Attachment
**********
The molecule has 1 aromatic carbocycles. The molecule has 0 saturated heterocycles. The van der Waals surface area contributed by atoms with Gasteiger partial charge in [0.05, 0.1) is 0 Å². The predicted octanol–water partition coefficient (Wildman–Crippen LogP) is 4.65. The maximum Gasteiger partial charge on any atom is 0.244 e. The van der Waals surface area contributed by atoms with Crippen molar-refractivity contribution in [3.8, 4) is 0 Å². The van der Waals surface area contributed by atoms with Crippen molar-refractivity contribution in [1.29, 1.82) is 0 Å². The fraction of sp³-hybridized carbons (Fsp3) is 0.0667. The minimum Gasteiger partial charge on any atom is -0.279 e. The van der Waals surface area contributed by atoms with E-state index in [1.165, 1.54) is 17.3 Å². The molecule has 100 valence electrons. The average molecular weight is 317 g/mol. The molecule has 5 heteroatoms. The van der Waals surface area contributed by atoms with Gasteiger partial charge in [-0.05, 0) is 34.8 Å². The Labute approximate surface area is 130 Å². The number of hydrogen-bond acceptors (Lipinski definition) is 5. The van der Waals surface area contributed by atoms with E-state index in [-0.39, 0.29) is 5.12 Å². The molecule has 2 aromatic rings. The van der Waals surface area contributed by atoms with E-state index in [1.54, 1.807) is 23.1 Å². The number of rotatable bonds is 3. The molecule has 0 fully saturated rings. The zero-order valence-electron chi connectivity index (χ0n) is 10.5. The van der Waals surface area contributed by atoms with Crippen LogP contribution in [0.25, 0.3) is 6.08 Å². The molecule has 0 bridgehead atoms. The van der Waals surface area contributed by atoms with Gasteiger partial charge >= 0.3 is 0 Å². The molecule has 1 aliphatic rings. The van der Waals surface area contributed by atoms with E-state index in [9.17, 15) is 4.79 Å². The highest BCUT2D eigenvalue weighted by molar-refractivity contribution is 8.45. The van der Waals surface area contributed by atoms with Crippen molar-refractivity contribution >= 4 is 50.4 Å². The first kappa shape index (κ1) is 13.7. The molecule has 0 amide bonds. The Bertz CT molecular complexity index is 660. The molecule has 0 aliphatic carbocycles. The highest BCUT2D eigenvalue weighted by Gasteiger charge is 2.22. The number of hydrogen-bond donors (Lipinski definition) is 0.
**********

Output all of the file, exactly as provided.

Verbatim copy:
The molecule has 1 aromatic carbocycles. The molecule has 0 saturated heterocycles. The van der Waals surface area contributed by atoms with Gasteiger partial charge in [0.05, 0.1) is 0 Å². The predicted octanol–water partition coefficient (Wildman–Crippen LogP) is 4.65. The maximum Gasteiger partial charge on any atom is 0.244 e. The van der Waals surface area contributed by atoms with Crippen molar-refractivity contribution in [3.8, 4) is 0 Å². The van der Waals surface area contributed by atoms with Crippen molar-refractivity contribution in [1.29, 1.82) is 0 Å². The fraction of sp³-hybridized carbons (Fsp3) is 0.0667. The minimum Gasteiger partial charge on any atom is -0.279 e. The van der Waals surface area contributed by atoms with E-state index in [1.165, 1.54) is 17.3 Å². The molecule has 100 valence electrons. The average molecular weight is 317 g/mol. The molecule has 5 heteroatoms. The van der Waals surface area contributed by atoms with Gasteiger partial charge in [-0.05, 0) is 34.8 Å². The Labute approximate surface area is 130 Å². The number of hydrogen-bond acceptors (Lipinski definition) is 5. The van der Waals surface area contributed by atoms with E-state index in [-0.39, 0.29) is 5.12 Å². The molecule has 2 aromatic rings. The van der Waals surface area contributed by atoms with E-state index in [1.54, 1.807) is 23.1 Å². The number of rotatable bonds is 3. The molecule has 0 fully saturated rings. The zero-order valence-electron chi connectivity index (χ0n) is 10.5. The van der Waals surface area contributed by atoms with Crippen LogP contribution in [0.25, 0.3) is 6.08 Å². The molecule has 0 bridgehead atoms. The van der Waals surface area contributed by atoms with Gasteiger partial charge >= 0.3 is 0 Å². The molecule has 1 aliphatic rings. The van der Waals surface area contributed by atoms with E-state index in [9.17, 15) is 4.79 Å². The highest BCUT2D eigenvalue weighted by molar-refractivity contribution is 8.45. The van der Waals surface area contributed by atoms with Crippen molar-refractivity contribution >= 4 is 50.4 Å². The first kappa shape index (κ1) is 13.7. The molecule has 0 amide bonds. The Bertz CT molecular complexity index is 660. The molecule has 0 aliphatic carbocycles. The highest BCUT2D eigenvalue weighted by Gasteiger charge is 2.22. The number of hydrogen-bond donors (Lipinski definition) is 0.